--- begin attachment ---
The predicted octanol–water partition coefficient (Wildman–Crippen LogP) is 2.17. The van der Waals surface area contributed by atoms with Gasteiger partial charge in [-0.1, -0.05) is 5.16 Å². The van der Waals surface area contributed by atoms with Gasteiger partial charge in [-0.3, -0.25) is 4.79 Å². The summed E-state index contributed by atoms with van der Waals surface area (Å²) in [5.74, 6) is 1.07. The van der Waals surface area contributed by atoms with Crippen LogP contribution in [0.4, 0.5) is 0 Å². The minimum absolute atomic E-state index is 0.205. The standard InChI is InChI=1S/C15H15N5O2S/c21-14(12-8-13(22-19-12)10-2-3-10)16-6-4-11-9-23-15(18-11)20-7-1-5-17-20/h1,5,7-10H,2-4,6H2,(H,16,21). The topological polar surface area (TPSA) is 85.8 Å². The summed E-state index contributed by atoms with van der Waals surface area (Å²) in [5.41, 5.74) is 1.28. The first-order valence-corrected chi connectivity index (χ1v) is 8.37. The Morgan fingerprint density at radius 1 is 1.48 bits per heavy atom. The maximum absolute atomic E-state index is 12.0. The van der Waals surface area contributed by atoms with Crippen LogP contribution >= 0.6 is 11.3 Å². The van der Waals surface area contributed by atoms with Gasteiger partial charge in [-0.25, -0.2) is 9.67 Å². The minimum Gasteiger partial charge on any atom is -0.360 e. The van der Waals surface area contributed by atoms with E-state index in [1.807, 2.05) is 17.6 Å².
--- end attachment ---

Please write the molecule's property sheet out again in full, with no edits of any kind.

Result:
The predicted octanol–water partition coefficient (Wildman–Crippen LogP) is 2.17. The van der Waals surface area contributed by atoms with Gasteiger partial charge in [-0.1, -0.05) is 5.16 Å². The van der Waals surface area contributed by atoms with Gasteiger partial charge in [-0.3, -0.25) is 4.79 Å². The summed E-state index contributed by atoms with van der Waals surface area (Å²) in [5.74, 6) is 1.07. The van der Waals surface area contributed by atoms with Crippen LogP contribution in [0.4, 0.5) is 0 Å². The minimum absolute atomic E-state index is 0.205. The standard InChI is InChI=1S/C15H15N5O2S/c21-14(12-8-13(22-19-12)10-2-3-10)16-6-4-11-9-23-15(18-11)20-7-1-5-17-20/h1,5,7-10H,2-4,6H2,(H,16,21). The topological polar surface area (TPSA) is 85.8 Å². The summed E-state index contributed by atoms with van der Waals surface area (Å²) in [5.41, 5.74) is 1.28. The first-order valence-corrected chi connectivity index (χ1v) is 8.37. The Morgan fingerprint density at radius 1 is 1.48 bits per heavy atom. The maximum absolute atomic E-state index is 12.0. The van der Waals surface area contributed by atoms with Crippen LogP contribution >= 0.6 is 11.3 Å². The van der Waals surface area contributed by atoms with Gasteiger partial charge in [-0.25, -0.2) is 9.67 Å². The minimum Gasteiger partial charge on any atom is -0.360 e. The van der Waals surface area contributed by atoms with E-state index in [1.807, 2.05) is 17.6 Å².